TSN: What's the response been like?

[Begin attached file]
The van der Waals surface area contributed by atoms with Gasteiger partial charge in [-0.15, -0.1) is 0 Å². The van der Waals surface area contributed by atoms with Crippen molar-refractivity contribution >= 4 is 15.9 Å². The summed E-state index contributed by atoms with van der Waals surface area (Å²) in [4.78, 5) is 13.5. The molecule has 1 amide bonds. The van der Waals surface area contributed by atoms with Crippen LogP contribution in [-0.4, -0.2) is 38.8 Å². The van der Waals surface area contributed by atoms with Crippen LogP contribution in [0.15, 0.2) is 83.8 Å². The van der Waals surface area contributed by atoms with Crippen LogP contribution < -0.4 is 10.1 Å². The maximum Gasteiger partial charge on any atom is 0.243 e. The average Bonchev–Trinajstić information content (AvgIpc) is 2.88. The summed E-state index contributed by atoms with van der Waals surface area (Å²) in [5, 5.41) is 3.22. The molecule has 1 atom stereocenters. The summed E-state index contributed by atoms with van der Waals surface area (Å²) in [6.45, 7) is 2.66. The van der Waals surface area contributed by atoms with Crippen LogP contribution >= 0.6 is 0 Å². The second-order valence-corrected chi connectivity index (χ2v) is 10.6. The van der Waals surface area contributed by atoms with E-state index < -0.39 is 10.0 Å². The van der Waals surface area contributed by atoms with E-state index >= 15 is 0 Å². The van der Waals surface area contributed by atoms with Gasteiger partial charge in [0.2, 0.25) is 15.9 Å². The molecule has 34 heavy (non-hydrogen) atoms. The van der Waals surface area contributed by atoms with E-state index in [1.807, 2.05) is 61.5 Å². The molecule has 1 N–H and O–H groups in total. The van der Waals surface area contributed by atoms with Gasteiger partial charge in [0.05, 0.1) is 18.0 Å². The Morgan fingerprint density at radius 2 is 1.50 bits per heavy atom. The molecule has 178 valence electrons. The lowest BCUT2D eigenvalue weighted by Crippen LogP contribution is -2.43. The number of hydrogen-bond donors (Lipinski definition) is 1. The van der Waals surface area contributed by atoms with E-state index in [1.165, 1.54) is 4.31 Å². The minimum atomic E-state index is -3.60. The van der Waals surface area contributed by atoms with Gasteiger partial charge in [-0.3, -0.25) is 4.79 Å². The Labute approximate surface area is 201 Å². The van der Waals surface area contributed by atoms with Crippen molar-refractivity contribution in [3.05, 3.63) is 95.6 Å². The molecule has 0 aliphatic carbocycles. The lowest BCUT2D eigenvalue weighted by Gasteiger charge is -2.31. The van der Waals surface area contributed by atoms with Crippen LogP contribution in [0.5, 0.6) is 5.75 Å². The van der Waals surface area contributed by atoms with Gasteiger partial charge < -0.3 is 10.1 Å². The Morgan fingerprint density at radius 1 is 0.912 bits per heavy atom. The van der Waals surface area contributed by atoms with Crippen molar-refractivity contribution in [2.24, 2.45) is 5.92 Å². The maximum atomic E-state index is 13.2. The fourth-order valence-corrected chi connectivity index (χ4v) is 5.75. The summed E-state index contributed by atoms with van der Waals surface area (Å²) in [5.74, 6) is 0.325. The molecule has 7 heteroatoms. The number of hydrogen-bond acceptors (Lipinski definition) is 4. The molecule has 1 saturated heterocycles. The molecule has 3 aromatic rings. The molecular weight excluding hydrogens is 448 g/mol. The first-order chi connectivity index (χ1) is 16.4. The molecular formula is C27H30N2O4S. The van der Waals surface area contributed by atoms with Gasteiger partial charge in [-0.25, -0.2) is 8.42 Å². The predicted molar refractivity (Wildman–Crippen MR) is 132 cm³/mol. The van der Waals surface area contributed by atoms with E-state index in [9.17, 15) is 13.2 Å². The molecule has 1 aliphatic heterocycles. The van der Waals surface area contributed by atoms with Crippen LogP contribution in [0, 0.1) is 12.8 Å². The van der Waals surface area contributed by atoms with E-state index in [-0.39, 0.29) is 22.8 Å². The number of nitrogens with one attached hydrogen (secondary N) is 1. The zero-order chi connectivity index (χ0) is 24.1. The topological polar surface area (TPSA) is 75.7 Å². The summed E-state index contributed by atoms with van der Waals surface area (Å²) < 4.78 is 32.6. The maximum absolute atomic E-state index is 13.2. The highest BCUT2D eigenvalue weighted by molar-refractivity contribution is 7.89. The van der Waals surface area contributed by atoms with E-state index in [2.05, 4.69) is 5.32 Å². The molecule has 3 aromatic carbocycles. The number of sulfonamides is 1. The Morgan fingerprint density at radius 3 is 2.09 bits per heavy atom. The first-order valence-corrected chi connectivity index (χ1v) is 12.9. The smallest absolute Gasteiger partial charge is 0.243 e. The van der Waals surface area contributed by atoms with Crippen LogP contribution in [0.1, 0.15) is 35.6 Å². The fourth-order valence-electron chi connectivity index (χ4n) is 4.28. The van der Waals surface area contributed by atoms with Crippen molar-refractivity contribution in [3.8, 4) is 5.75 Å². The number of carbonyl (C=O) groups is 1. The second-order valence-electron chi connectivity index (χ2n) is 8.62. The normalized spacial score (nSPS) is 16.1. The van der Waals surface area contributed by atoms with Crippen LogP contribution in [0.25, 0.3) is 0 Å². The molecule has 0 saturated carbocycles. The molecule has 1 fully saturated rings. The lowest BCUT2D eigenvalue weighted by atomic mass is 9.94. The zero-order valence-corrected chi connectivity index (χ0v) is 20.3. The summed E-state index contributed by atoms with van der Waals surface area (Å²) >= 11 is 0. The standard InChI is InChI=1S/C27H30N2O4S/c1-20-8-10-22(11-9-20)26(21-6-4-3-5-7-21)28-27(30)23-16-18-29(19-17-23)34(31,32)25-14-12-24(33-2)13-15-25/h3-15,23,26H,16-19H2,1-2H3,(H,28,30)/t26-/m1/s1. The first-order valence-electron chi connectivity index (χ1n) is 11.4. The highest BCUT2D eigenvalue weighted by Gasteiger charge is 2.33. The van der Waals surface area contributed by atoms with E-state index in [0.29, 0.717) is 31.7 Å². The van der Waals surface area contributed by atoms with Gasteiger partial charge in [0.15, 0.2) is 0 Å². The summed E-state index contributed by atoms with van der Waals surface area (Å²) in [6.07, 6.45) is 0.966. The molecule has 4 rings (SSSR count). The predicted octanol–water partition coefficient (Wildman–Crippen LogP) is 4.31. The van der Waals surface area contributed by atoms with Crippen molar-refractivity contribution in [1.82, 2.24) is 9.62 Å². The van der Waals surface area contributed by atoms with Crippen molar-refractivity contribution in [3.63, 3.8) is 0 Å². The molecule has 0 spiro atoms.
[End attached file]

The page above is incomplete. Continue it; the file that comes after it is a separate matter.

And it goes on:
DM: We had the best response in Orlando. It's been so different and unique, I find that fewer people come out who are fans of Shakespeare, than are fans of Ellington. So fans of Ellington will come and hear lines of Shakespeare and come up and say, 'he wasn't so bad after all.' I think people's experience with Shakespeare is "Oh, we have to sit through this two-hour thing and listen to these big words nobody understands, what's going on?' Kenneth Brown, Jr. does such a fantastic job of bringing every character to life. Even if you don't understand a word, you get the gist of what's going on. The greatest response we've had is going into the schools, and we perform for the students, and that's only because we have a chance to talk directly, have a question and answer. It's interesting to me, that middle school and high school students, emotionally, they will respond, in how they say, this character Puck, it made me feel this emotion and the character of Henry V was different, but inspiring. That's something Ellington was in tune with. It's one thing to write a tune that is serious, but to write something that is both serious and inspiring is something different. And then to write something comedic is different than writing something that is silly. And to capture those emotions is something that is difficult.